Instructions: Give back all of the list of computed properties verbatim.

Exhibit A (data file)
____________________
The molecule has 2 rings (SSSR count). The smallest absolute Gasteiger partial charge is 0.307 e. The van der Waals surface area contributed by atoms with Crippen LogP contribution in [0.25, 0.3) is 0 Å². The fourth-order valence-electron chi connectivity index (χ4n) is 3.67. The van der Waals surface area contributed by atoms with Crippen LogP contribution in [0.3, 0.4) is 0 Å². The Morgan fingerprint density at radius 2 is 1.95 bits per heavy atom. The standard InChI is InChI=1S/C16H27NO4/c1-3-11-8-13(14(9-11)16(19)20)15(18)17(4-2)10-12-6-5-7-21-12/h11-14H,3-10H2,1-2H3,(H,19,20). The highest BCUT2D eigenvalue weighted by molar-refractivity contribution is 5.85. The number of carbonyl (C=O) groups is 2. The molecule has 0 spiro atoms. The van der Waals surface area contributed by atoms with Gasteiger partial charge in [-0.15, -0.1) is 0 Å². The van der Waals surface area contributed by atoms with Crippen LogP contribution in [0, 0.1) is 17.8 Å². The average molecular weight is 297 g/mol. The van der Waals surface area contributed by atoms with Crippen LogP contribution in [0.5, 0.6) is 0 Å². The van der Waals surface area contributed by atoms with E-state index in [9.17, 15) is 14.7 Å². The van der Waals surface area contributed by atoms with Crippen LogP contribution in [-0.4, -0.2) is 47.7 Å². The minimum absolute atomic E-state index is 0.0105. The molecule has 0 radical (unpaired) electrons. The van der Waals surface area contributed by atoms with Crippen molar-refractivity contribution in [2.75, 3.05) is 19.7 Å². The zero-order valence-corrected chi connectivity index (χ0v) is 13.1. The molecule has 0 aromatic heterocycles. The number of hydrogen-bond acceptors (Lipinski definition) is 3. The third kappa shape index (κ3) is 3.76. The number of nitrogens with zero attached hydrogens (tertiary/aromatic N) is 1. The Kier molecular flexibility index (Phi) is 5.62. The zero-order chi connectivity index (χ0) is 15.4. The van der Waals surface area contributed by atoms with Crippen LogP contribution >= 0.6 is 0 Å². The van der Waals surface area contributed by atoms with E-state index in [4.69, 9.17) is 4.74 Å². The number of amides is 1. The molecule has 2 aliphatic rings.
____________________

The molecule has 2 rings (SSSR count). The smallest absolute Gasteiger partial charge is 0.307 e. The van der Waals surface area contributed by atoms with Crippen LogP contribution in [0.25, 0.3) is 0 Å². The fourth-order valence-electron chi connectivity index (χ4n) is 3.67. The van der Waals surface area contributed by atoms with Crippen LogP contribution in [0.3, 0.4) is 0 Å². The Morgan fingerprint density at radius 2 is 1.95 bits per heavy atom. The standard InChI is InChI=1S/C16H27NO4/c1-3-11-8-13(14(9-11)16(19)20)15(18)17(4-2)10-12-6-5-7-21-12/h11-14H,3-10H2,1-2H3,(H,19,20). The highest BCUT2D eigenvalue weighted by molar-refractivity contribution is 5.85. The number of carbonyl (C=O) groups is 2. The molecule has 0 spiro atoms. The van der Waals surface area contributed by atoms with Gasteiger partial charge in [-0.15, -0.1) is 0 Å². The van der Waals surface area contributed by atoms with Crippen LogP contribution in [0, 0.1) is 17.8 Å². The average molecular weight is 297 g/mol. The van der Waals surface area contributed by atoms with Crippen LogP contribution in [0.5, 0.6) is 0 Å². The van der Waals surface area contributed by atoms with E-state index in [9.17, 15) is 14.7 Å². The van der Waals surface area contributed by atoms with Crippen LogP contribution in [-0.4, -0.2) is 47.7 Å². The minimum absolute atomic E-state index is 0.0105. The molecule has 0 radical (unpaired) electrons. The van der Waals surface area contributed by atoms with Crippen molar-refractivity contribution in [2.75, 3.05) is 19.7 Å². The zero-order valence-corrected chi connectivity index (χ0v) is 13.1. The molecule has 0 aromatic heterocycles. The number of hydrogen-bond acceptors (Lipinski definition) is 3. The third kappa shape index (κ3) is 3.76. The number of nitrogens with zero attached hydrogens (tertiary/aromatic N) is 1. The Kier molecular flexibility index (Phi) is 5.62. The zero-order chi connectivity index (χ0) is 15.4. The van der Waals surface area contributed by atoms with Crippen LogP contribution >= 0.6 is 0 Å². The van der Waals surface area contributed by atoms with E-state index in [4.69, 9.17) is 4.74 Å². The number of amides is 1. The molecule has 2 aliphatic rings.